Syria belonged to the Roman Empire from 64 BC, when it was annexed by Pompey, until 135 AD. It was home to two of the greatest mints of the Roman Empire: Antioch and Tyre. Syrian mints produced many of the coins mentioned in the Bible, such as tetradrachms and Tyrian shekels.
Tyrian shekels were used to pay the Temple tax during the Roman Empire. Every year, Jewish men who were 20 years of age or older had to pay a half shekel Temple Tax. Genesis mentions the Tyrian shekel several times. When Sarah died, Abraham wanted to bury her. In order to do so, he had to buy a cave from Ephron, who said:
“My lord, hearken unto me: the land is worth four hundred shekels of silver; what is that betwixt me and thee? Bury therefore thy dead.” And Abraham hearkened unto Ephron; and Abraham weighed to Ephron the silver, which he had named in the audience of the sons of Heth, four hundred shekels of silver, current money with the merchant (Gen 23: 15-16).
Tetradrachms were silver coins that weighed 14 or 15 g. These coins, minted in Antioch, Tyre and a few other minor mints supplied all of Syria. But Antiochene and Tyrian tetradrachms circulated on very different territories of this provice, and had their own particular characteristics.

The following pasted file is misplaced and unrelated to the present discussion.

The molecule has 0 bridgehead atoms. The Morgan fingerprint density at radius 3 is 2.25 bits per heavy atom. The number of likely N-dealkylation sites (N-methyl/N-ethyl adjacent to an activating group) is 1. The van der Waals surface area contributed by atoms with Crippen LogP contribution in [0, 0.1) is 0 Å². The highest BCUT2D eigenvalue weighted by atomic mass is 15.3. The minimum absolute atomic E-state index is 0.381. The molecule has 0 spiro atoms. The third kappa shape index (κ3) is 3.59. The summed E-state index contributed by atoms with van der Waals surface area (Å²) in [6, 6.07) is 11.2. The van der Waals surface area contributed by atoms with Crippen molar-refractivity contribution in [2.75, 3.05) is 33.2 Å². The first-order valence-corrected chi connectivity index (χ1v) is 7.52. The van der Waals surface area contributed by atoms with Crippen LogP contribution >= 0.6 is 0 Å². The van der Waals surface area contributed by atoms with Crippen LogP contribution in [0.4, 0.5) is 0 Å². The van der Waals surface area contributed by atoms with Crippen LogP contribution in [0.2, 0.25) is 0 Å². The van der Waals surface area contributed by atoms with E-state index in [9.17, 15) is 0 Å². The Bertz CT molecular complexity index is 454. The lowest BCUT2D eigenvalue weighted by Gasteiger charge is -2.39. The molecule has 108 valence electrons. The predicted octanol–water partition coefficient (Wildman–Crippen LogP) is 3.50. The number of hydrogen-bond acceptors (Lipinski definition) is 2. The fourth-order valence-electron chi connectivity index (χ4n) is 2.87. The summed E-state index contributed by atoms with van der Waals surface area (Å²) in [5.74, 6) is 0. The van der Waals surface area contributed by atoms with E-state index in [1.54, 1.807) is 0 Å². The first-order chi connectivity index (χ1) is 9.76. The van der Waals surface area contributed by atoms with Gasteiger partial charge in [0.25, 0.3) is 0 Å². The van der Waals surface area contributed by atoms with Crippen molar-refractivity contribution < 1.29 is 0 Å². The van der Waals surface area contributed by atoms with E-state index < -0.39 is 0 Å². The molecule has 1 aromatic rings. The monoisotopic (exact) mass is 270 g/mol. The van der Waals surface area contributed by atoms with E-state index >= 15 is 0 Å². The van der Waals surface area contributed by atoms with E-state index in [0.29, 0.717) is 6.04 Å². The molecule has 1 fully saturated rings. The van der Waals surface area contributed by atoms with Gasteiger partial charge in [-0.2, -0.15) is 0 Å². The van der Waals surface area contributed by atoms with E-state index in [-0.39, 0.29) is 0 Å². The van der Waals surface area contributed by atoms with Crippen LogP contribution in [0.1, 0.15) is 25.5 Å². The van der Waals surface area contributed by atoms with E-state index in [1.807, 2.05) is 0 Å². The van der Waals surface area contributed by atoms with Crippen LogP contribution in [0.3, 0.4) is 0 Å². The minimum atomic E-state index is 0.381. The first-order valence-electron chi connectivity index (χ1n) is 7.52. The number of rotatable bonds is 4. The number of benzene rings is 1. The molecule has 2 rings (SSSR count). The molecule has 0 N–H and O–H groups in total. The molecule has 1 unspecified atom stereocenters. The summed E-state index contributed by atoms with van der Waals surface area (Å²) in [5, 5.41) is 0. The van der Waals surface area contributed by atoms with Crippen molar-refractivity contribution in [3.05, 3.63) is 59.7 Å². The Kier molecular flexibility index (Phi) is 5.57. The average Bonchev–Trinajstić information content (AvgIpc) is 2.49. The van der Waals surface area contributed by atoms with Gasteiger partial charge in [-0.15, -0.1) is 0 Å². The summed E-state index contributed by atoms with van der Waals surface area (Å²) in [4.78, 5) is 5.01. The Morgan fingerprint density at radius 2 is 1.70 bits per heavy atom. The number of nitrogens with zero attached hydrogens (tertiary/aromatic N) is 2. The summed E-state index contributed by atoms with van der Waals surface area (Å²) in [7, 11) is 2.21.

Nero was responsible for several changes on the silver coinage. Tyre ceased to produce silver coins, so Antiochene tetradrachms dominated the whole region. All the coins issued before Nero were removed from circulation. This process took several years. Nero is also responsible for standardizing the tetradrachm coinage: one tetradrachm was worth four denarii (before him, three denarii tetradrachms circulated too).
Since Tyran silver coins were almost pure silver bullion, and the reverse used to be a standing eagle, when they went out of circulation, Antiochene tetradrachms started to show a new reverse: an eagle with its wings spread. Butcher and Ponting in their article “The Silver Coinage of Roman Syria Under the Julio-Claudian Emperors” say that “the new Neronian coins effectively bore a ‘Tyrian’ type to announce that they were ‘good silver of the Tyrian stamp’”, which seems to be the main reason to change their reverse.
Syrian coins, both from Tyre and Antioch can still be found today. Check out some related coins on VCoins.
K. Butcher and M. Ponting, ‘The Silver Coinage of Roman Syria Under the Julio-Claudian Emperors’, LEVANT 41 (2009), 59-78
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